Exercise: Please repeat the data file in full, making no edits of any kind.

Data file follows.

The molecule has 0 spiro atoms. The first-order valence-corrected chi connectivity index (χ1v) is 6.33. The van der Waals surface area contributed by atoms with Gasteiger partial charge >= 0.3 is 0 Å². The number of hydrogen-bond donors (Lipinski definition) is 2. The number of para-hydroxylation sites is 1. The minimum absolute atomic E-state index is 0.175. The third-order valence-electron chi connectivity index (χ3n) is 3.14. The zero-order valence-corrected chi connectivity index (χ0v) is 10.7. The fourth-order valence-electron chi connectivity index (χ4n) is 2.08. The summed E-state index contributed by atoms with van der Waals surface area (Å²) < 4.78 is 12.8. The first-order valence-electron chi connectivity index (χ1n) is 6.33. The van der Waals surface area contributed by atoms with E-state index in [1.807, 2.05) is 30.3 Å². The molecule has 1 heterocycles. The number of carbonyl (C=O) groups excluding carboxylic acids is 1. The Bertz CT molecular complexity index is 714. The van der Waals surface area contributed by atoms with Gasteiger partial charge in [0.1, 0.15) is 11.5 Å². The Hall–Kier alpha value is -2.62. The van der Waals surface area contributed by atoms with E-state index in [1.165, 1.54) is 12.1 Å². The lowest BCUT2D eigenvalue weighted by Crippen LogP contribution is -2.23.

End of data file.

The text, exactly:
The molecule has 0 spiro atoms. The first-order valence-corrected chi connectivity index (χ1v) is 6.33. The van der Waals surface area contributed by atoms with Gasteiger partial charge >= 0.3 is 0 Å². The number of hydrogen-bond donors (Lipinski definition) is 2. The number of para-hydroxylation sites is 1. The minimum absolute atomic E-state index is 0.175. The third-order valence-electron chi connectivity index (χ3n) is 3.14. The zero-order valence-corrected chi connectivity index (χ0v) is 10.7. The fourth-order valence-electron chi connectivity index (χ4n) is 2.08. The summed E-state index contributed by atoms with van der Waals surface area (Å²) < 4.78 is 12.8. The first-order valence-electron chi connectivity index (χ1n) is 6.33. The van der Waals surface area contributed by atoms with E-state index in [1.807, 2.05) is 30.3 Å². The molecule has 1 heterocycles. The number of carbonyl (C=O) groups excluding carboxylic acids is 1. The Bertz CT molecular complexity index is 714. The van der Waals surface area contributed by atoms with Gasteiger partial charge in [0.1, 0.15) is 11.5 Å². The Hall–Kier alpha value is -2.62. The van der Waals surface area contributed by atoms with E-state index in [1.165, 1.54) is 12.1 Å². The lowest BCUT2D eigenvalue weighted by Crippen LogP contribution is -2.23.